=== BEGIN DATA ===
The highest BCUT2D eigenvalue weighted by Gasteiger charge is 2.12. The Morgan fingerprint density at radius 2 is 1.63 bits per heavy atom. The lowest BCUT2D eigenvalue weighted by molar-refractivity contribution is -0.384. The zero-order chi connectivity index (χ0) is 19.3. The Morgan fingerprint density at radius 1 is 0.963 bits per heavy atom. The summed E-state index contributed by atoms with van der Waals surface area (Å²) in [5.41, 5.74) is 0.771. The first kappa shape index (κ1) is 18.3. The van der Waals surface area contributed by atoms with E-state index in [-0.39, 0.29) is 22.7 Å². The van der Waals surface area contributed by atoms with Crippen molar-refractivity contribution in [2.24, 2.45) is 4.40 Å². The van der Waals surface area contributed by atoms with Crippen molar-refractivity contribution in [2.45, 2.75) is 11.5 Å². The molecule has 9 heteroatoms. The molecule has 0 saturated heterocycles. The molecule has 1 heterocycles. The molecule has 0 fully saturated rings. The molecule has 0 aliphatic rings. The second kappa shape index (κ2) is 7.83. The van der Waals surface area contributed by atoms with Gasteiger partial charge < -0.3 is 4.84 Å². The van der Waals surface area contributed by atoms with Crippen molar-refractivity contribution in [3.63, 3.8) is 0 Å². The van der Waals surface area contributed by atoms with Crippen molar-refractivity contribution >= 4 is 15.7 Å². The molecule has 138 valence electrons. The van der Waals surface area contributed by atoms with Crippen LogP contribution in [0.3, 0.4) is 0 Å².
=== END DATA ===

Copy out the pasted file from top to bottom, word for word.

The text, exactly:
The highest BCUT2D eigenvalue weighted by Gasteiger charge is 2.12. The Morgan fingerprint density at radius 2 is 1.63 bits per heavy atom. The lowest BCUT2D eigenvalue weighted by molar-refractivity contribution is -0.384. The zero-order chi connectivity index (χ0) is 19.3. The Morgan fingerprint density at radius 1 is 0.963 bits per heavy atom. The summed E-state index contributed by atoms with van der Waals surface area (Å²) in [5.41, 5.74) is 0.771. The first kappa shape index (κ1) is 18.3. The van der Waals surface area contributed by atoms with E-state index in [-0.39, 0.29) is 22.7 Å². The van der Waals surface area contributed by atoms with Crippen molar-refractivity contribution in [2.24, 2.45) is 4.40 Å². The van der Waals surface area contributed by atoms with Crippen molar-refractivity contribution in [2.45, 2.75) is 11.5 Å². The molecule has 9 heteroatoms. The molecule has 0 saturated heterocycles. The molecule has 1 heterocycles. The molecule has 0 fully saturated rings. The molecule has 0 aliphatic rings. The second kappa shape index (κ2) is 7.83. The van der Waals surface area contributed by atoms with Gasteiger partial charge < -0.3 is 4.84 Å². The van der Waals surface area contributed by atoms with Crippen molar-refractivity contribution in [3.63, 3.8) is 0 Å². The van der Waals surface area contributed by atoms with Crippen molar-refractivity contribution >= 4 is 15.7 Å². The molecule has 138 valence electrons. The van der Waals surface area contributed by atoms with Crippen LogP contribution in [0.3, 0.4) is 0 Å².